• Medical scientists must keep working to create new antibiotics as old ones become resistant







Cold Care – Tips and Tidbits (Part 2)

Cold And Flu

There are over 100 different viruses that can cause the common cold. The two most prominent are the coronavirus and rhinovirus. While there is no “cure” for the common cold, there are things you can do to alleviate your symptoms and help ease you into recovery.

What To Do When Prevention Fails?

You tried every preventative measure you could think of but still caught that cold, so what now? Well, there are many traditional remedies that may help ease your symptoms, as well as certain over the counter (OTC) medications. Natural remedies also exist that may help your illness pass quickly and quietly. Some of the most widely accepted cold-fighting measures to take include getting plenty of rest, hydrating more than normal to flush out the germs more quickly, and avoiding secondhand smoke or other irritants that may bother your upper respiratory tract even more.

Avoid Unnecessary Meds

Many cold-marketed cough syrups and other medications claim to ‘cure’ but don’t actually work for colds, and can be counterproductive to your recovery. Common cough syrups contain a cough suppressing agent called dextromethorphan (DM) which can actually stall your recovery and can be especially dangerous to asthmatics and children. There is a reason we cough when we are sick; coughing and sneezing are your body’s ways of purging unwanted germs. You want to get that gunk out of your lungs as soon as you can, so let your annoying coughs resound!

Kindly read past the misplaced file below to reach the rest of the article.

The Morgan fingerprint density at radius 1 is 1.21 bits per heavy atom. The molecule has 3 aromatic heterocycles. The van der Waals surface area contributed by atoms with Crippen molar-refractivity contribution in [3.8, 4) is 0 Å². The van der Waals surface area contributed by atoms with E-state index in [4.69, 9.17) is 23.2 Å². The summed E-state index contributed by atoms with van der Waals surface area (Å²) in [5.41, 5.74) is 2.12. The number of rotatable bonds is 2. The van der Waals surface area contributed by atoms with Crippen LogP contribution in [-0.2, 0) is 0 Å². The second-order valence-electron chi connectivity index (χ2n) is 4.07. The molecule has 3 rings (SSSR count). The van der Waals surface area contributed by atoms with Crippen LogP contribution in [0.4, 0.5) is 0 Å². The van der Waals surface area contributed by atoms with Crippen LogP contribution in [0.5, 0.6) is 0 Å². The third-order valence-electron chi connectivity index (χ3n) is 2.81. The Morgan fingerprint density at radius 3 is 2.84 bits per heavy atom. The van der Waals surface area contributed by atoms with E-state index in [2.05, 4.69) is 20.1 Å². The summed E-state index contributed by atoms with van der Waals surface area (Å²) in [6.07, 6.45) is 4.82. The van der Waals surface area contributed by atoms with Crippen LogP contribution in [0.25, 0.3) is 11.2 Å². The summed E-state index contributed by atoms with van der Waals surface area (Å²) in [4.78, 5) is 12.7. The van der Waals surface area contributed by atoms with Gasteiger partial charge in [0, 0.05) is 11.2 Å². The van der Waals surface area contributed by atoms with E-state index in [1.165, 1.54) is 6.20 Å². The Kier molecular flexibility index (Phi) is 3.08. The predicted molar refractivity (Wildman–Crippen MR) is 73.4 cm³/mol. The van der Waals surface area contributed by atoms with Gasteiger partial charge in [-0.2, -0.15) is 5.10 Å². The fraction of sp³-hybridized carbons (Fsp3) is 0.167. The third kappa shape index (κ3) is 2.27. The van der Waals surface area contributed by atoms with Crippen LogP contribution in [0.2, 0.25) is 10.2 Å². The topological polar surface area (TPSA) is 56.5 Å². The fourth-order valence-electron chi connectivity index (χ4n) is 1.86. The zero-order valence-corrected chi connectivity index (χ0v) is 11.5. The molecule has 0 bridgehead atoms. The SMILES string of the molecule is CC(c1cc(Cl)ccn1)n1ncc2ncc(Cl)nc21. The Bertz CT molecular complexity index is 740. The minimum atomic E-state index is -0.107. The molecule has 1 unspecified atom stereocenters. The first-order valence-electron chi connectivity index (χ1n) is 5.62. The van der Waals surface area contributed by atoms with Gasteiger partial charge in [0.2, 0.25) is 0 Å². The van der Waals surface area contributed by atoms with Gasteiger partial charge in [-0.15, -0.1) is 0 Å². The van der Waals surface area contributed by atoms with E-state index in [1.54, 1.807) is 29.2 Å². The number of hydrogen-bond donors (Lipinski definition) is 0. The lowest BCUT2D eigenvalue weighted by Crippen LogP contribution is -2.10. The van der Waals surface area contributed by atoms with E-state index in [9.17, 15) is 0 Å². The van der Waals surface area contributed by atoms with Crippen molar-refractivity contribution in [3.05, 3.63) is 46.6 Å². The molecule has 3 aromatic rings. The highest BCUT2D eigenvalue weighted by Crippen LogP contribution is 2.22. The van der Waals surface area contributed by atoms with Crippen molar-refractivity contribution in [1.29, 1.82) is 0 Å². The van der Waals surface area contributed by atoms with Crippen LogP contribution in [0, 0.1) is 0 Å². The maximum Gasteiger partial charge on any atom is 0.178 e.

Natural Remedies That Help

While many natural remedies have been debunked or remain unproven, there are those that help. Some of the more beneficial ones include:

  • Salt water – The healing power of salt water is pretty widely accepted, and saline nasal sprays can act as decongestants while salt water gargles can help heal sore throats.